Calling it a miracle, a 75-year-old veteran from Virginia has credited God and the powerful earthquake that shook much of the East Coast for helping to restore his hearing.
"It was God's blessing," Robert Valderzak told ABC News. "It was a miracle for me."
Valderzak had fallen and fractured his skull on June 19, Father's Day, and suffered severe hearing loss, according to doctors.
His diagnosis changed, however, when the 5.8-magnitude earthquake, centered near Richmond, literally shook Valderzak out of his bed last week.
The father of four was visiting with his children at the Veterans Affairs Hospital in Washington, D.C., where he was being treated for cancer, when the earthquake struck.
"It shook me terrible – right out of the bed," Valderzak told the news network. "But after that it stopped. And my son talked to me, and I could hear his voice."
Although doctors confirm that the war veteran's hearing has improved since the earthquake, they believe medicine, rather than God, was at play in his recovery.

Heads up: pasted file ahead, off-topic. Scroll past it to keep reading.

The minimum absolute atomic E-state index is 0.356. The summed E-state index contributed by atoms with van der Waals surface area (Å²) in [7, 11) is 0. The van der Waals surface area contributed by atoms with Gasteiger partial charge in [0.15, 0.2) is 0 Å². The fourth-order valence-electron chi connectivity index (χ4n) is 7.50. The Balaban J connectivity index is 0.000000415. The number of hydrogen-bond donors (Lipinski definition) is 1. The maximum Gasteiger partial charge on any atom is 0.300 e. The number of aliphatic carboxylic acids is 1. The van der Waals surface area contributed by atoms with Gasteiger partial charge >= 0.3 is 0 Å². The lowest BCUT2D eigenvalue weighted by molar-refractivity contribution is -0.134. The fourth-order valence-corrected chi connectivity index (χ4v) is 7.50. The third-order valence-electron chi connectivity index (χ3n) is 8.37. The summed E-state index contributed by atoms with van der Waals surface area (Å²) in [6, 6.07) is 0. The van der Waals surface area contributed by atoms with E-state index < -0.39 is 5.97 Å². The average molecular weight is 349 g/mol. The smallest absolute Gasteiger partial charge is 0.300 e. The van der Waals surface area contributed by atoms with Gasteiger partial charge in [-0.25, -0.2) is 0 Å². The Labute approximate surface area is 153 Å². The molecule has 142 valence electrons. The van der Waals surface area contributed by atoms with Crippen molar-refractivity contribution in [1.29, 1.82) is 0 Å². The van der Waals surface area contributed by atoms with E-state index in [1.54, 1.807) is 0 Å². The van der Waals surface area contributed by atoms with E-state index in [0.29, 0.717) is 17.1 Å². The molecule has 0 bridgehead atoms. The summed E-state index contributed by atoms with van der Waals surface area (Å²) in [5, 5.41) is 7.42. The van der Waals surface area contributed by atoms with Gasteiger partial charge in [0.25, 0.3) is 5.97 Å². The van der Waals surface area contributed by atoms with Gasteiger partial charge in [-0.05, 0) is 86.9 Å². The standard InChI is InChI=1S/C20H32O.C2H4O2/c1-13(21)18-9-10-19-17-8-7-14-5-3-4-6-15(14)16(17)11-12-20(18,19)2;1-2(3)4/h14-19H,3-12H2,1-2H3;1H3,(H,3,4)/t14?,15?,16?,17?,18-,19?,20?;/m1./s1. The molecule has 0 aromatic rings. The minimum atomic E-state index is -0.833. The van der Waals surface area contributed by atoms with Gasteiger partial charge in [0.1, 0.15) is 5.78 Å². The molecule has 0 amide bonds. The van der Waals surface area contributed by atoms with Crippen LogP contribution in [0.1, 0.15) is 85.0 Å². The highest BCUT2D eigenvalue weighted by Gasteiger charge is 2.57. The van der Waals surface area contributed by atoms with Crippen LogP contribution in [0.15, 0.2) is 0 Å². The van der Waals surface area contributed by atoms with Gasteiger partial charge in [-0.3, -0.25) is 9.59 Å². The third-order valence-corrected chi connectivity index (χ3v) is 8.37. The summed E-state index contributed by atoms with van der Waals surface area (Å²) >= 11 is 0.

"He had conductive hearing loss, caused by fluid in his middle ear, as well as loss due to nerve damage," said Dr. Ross Fletcher, chief of staff at the Veterans hospital. "A combination of a drug he was taking and the earthquake event itself likely led to him losing the fluid and gaining back his hearing."
Despite Fletcher's explanation, Valderzak maintains his view that God's hand was involved and believes it was no coincidence that his family was present when the earthquake occurred.
"Why did it happen at that time, with my whole family there? There was God's touch in there," he said.
Valderzak, who fought in both the Korean and Vietnam wars, has been a patient at the Veterans hospital since 1967, when it first opened.
"All these things I've been through to get my hearing back, I've seen plenty of doctors, and none could figure out why I couldn't get it back," he said.
"It was a miracle. And now I'm going to beat cancer, too."